The Fourth Amendment is supposed to ensure that law enforcement cannot conduct unjustified searches of a person or his home. Your house is particularly sacrosanct, as you have the ultimate expectation of privacy when you are in your own home. This is why it is so unbelievable that a federal judge recently ruled that a SWAT raid was justified based on shopping at a gardening store and drinking tea.
If you have police show up at your home, you must act quickly so you can protect your rights. You should call a lawyer right away so you can find out how to respond to the search that was conducted. If any evidence was obtained, your attorney can also challenge the constitutionality of the search and try Washington Post to help you keep evidence from being used against you. Bukh Law Firm, PLLC can provide you with the legal advice you need to respond to a search warrant and any criminal charges which result from a search of your vehicle or premises.
Federal Judge Says SWAT Raid Justified
reported on a troubling case in which a private home was searched as a result of a visit to a garden store and drinking tea. The private home actually belonged to former CIA-analysts and the raid occurred in April of 2012 when the family of four (the two CIA analysts and their two children) awoke to pounding on their door. SWAT agents flooded the home, and the family of four was held at gunpoint for more than two hours as their home was searched.
The agents were reportedly looking for evidence of a marijuana growing operation, but the police stayed for two hours despite later acknowledging that they became aware within 20 minutes that they wouldn’t find such an operation. They found no evidence that any criminal activity had occurred, but they justified the lengthy search by saying they had switched to looking for evidence of personal marijuana use.
The agents obtained the search warrant after an investigation that had occurred seven months before the SWAT raid. A state trooper was staked out outside of a garden store to collect the license plate numbers of customers and to send those plate numbers to the local sheriff’s department for further investigation. The family visited the garden store during the stakeout, which was part of an operation called Operation Constant Gardener, and their license plate was recorded.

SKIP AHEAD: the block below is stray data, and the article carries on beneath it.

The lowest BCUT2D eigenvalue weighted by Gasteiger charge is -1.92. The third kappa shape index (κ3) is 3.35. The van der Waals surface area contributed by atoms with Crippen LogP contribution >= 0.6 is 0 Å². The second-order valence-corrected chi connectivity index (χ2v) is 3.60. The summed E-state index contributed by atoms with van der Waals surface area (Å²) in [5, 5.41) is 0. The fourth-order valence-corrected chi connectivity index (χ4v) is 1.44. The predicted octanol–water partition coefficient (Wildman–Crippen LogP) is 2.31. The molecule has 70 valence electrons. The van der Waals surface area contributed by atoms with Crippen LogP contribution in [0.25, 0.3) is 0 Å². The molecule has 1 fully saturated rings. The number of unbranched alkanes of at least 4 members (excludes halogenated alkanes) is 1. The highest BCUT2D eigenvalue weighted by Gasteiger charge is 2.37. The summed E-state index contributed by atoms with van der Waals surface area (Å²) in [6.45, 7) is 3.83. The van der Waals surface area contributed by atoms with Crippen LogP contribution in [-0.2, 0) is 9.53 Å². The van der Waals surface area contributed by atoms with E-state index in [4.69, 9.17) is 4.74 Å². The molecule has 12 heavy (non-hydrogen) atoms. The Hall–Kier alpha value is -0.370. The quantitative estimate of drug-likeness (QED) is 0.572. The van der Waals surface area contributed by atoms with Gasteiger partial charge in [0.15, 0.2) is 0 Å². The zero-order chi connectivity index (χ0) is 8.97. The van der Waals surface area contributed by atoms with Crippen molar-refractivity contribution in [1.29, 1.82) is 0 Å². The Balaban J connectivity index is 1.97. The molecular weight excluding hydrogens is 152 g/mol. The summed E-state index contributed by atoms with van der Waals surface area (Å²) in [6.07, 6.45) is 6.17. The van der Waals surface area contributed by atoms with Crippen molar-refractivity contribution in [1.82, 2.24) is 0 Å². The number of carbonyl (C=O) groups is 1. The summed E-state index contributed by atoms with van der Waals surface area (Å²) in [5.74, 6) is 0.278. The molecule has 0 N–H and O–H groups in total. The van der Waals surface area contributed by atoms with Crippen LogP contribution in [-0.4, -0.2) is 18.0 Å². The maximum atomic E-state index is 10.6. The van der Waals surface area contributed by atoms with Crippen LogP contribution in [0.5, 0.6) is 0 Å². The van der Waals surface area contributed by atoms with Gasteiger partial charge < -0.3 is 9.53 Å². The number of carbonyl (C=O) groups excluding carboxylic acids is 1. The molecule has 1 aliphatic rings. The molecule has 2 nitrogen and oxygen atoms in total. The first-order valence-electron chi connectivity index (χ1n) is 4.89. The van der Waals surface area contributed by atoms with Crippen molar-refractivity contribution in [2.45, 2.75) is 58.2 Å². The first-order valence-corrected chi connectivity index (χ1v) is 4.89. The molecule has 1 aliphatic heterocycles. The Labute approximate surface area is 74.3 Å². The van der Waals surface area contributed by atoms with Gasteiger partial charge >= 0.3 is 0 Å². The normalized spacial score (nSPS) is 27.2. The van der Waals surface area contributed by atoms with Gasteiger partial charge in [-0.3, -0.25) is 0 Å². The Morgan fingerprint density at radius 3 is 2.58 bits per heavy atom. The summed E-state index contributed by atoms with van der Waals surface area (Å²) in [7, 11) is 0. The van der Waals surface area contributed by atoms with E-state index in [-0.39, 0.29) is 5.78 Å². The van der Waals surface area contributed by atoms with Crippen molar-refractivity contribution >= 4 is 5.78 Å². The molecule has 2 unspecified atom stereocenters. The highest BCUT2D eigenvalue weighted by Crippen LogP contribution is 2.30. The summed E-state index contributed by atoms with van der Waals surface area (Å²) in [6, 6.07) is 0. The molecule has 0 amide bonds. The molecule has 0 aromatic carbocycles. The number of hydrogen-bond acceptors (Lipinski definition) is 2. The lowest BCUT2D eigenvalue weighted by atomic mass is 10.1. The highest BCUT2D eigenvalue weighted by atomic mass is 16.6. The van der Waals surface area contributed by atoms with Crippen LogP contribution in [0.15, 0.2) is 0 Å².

The sheriff’s department subsequently sent deputies out to sort through the garbage of the family and claimed that this search turned up saturated plant material, which they said could potentially be marijuana. Drug tests were conducted on the saturated plant material, which was actually tea leaves, and the tests inexplicably turned up evidence of THC. It was these tests that justified the SWAT raid.
Unfortunately, investigations have showed that the lab tests performed on the saturated plant material are very unreliable and tend to come up positive in any situation where police need them to, including in situations where the tested materials include chocolate chip cookies, spearmint, dough, deodorant, breath mints, and flour.
After the raid on the private home, which turned up nothing, police held a press conference touting their success in targeting drug grow houses. Police even claimed they had turned up drug activity in good neighborhoods, and included in the neighborhood of the CIA-analysts.
The couple sought information on what had occurred, but found the sheriff department wouldn’t turn over much information. They ended up having to hire a lawyer and incurred more than $25,000 in legal fees. After they found out what happened, they sued- but their case was dismissed by a U.S. District Court judge who found the search was justified.
This case is an egregious example of how law enforcement is increasingly looking for ways to limit the Fourth Amendment protections to conduct unlawful searches. Defendants need to make sure they do everything they can to protect themselves when they are suspected of a crime or when a search is conducted. Contacting a New York City criminal defense lawyer at Bukh Law Firm, PLLC is the first step towards protecting your rights.